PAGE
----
The Music Lover’s Portfolio- charming vintage folio
Two weeks ago I was walking past a second hand bookshop ( the building dates from the late eighteenth century). Outside there is always a couple of bookshelves with reduced priced books- 50p- £1.00. On the 50p stand I found this rare and charming gem:
It is very big, so it didn’t fit fully on the scanner, but you can see its beautiful gold embossed title and pale blue cover.
Inside its first owner, an M. Porter made a contents page, which has been written in one of those lovely old dip ink pens:
It is a collection of music magazines, or folios that have been bound by hand. It dates from the 1920s. The articles are interesting, and discuss ways to play a piece of music, or how to sing a vocal works like Mozart’s Non Piu Andrai.
Here is one rather Lisztian looking character, who took my interest- Vladimir De Pachmann:
He was by all accounts a rather flamboyant pianist. Born in the Ukraine in 1848, and of Russian-German heritage, Vladimir was well known for his playing of Frederic Chopin’s music and an eccentric style of playing. Of interest to me was the fact that Vladimir’s father was a violinist and had once met Ludwig van Beethoven and Carl Maria von Weber! Vladimir was one of the first pianists to record himself playing piano; firstly in 1906 for the the Welte-Mignon reproducing piano, and then in 1907 for the gramophone.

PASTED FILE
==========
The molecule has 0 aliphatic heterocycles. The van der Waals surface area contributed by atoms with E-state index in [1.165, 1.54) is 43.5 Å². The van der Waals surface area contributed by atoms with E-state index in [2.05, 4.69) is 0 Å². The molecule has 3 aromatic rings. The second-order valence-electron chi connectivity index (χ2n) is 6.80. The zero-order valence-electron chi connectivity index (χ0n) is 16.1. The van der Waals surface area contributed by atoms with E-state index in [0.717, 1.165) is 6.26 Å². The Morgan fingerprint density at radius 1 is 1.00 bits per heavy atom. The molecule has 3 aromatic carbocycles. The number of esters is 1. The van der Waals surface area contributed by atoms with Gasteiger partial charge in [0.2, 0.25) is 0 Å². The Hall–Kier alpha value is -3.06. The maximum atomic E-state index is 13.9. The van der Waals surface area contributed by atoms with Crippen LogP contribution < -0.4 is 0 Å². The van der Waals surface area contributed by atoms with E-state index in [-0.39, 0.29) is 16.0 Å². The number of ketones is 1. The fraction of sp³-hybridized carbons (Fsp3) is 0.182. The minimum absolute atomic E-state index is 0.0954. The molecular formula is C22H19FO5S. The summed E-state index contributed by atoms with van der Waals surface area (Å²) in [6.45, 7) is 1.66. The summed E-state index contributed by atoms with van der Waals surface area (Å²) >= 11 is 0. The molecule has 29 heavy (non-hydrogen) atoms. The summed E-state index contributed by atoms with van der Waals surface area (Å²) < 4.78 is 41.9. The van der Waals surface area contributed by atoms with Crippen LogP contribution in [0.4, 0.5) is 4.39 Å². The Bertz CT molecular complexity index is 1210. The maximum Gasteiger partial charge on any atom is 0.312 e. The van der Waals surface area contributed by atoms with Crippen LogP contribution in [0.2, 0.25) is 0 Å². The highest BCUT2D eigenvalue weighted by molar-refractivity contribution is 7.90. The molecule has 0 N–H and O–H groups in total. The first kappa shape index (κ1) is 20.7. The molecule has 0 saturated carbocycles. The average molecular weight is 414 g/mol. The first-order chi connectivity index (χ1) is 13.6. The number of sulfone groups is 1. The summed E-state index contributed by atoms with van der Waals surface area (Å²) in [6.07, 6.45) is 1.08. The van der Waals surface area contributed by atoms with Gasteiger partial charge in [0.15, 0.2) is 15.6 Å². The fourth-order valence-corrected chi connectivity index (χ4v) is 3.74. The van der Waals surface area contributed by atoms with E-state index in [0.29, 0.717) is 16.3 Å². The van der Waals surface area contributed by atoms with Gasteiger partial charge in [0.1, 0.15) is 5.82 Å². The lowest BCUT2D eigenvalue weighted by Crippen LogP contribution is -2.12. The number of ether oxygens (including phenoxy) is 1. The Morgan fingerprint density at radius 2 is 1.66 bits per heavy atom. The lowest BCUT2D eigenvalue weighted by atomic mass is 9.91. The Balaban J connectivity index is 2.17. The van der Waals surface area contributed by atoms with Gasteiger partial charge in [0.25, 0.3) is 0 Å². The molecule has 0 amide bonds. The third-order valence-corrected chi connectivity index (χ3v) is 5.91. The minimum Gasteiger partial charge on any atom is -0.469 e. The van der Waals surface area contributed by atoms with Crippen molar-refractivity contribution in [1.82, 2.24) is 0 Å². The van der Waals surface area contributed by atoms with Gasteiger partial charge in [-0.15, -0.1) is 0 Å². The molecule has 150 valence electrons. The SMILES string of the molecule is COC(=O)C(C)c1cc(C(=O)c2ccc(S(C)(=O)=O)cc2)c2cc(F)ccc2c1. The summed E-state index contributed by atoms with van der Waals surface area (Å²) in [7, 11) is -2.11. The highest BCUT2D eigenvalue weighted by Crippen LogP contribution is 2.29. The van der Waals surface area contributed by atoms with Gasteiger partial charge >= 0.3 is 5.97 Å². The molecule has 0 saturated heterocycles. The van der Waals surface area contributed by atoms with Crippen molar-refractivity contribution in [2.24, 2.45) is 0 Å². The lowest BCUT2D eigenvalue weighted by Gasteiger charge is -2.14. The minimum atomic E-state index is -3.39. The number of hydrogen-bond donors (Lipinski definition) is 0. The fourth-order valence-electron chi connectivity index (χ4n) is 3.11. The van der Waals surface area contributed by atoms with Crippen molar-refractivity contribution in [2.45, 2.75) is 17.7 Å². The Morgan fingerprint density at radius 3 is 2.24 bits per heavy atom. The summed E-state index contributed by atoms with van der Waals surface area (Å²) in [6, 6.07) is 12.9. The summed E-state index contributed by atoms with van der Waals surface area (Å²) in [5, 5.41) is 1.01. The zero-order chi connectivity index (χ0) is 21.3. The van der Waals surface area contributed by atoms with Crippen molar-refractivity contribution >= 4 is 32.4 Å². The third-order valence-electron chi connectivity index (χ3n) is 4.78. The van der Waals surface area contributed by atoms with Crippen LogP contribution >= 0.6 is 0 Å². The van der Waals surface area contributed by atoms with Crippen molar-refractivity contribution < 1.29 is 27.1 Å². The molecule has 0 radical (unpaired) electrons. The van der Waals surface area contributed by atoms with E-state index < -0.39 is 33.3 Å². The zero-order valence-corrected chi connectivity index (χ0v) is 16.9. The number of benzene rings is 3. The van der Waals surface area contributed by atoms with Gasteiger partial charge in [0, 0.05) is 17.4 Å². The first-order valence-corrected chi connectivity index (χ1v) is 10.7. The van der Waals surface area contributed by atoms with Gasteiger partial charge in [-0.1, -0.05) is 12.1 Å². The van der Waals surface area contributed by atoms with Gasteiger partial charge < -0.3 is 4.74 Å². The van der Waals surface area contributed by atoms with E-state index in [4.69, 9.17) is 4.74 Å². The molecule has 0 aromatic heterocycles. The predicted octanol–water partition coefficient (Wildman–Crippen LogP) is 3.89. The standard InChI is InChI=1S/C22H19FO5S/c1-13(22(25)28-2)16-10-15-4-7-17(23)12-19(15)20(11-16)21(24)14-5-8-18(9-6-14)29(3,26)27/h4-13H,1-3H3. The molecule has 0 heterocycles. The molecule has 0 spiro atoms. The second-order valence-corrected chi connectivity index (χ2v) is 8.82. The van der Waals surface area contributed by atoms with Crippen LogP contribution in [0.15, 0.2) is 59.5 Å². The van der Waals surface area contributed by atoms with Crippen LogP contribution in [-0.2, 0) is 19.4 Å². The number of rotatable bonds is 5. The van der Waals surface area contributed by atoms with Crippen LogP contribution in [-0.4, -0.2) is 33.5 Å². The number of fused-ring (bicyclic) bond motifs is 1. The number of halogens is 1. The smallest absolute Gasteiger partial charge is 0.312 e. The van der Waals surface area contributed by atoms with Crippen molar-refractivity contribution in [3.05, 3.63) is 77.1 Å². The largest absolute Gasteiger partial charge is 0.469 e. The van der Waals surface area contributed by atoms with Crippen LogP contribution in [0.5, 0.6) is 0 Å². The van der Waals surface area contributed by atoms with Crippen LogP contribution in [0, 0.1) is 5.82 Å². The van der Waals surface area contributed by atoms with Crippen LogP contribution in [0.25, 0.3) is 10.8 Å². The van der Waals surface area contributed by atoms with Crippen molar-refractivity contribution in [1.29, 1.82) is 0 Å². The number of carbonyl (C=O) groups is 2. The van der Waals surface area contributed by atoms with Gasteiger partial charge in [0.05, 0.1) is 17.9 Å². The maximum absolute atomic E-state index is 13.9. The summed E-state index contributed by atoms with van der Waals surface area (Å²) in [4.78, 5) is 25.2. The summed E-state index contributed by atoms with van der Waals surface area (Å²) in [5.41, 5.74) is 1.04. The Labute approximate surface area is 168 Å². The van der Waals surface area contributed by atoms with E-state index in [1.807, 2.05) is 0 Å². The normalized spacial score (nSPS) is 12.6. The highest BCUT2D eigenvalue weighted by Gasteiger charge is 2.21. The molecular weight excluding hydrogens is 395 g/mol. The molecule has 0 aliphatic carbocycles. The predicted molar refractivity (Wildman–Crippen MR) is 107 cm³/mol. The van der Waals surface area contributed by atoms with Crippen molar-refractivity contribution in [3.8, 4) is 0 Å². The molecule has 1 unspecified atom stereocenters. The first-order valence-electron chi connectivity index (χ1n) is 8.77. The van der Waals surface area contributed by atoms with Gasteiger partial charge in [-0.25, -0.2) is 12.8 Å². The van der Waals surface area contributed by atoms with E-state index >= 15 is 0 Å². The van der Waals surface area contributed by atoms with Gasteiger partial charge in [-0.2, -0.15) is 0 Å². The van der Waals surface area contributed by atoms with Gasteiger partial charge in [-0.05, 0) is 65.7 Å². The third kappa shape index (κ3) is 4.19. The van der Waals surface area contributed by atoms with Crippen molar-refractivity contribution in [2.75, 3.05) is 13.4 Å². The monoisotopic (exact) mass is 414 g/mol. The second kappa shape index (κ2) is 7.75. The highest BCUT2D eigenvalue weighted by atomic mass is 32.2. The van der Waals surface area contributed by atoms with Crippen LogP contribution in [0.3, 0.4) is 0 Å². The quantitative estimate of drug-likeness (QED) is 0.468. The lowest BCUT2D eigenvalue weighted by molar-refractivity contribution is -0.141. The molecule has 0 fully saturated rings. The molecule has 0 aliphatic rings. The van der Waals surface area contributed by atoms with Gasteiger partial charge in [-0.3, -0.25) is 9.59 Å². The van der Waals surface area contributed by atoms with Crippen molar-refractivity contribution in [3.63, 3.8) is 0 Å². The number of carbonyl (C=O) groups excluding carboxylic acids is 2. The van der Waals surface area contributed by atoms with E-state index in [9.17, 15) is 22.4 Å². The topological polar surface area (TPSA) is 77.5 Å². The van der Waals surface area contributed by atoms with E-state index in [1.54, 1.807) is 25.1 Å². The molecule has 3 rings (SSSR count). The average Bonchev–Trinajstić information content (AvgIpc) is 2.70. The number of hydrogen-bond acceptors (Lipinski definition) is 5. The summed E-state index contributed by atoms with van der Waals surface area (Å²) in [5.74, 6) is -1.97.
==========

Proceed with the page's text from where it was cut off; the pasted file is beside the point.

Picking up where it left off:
Here is a recording dating from 1923 of Vladimir playing Chopin’s Nocturne in B Major:
I just love vintage recordings like this! I love the background noise, the crackles….what many people today would see as imperfections ( used to the at times almost clinical sound of digital recordings on CD) I find atmospheric, warm and evocative. Their time is almost immortal, we hear exactly what they heard, can be transported back to those very moments.
Here is an online index of documents (articles, reviews, book excerpts, programs, etc.) about Vladimir de Pachmann .
The article in my folio is listed being from 1922! Here is the article :
I wonder how many pianists followed his ideas?
Here is another recording of Vladimir playing Chopin- this time the Etude in C Minor: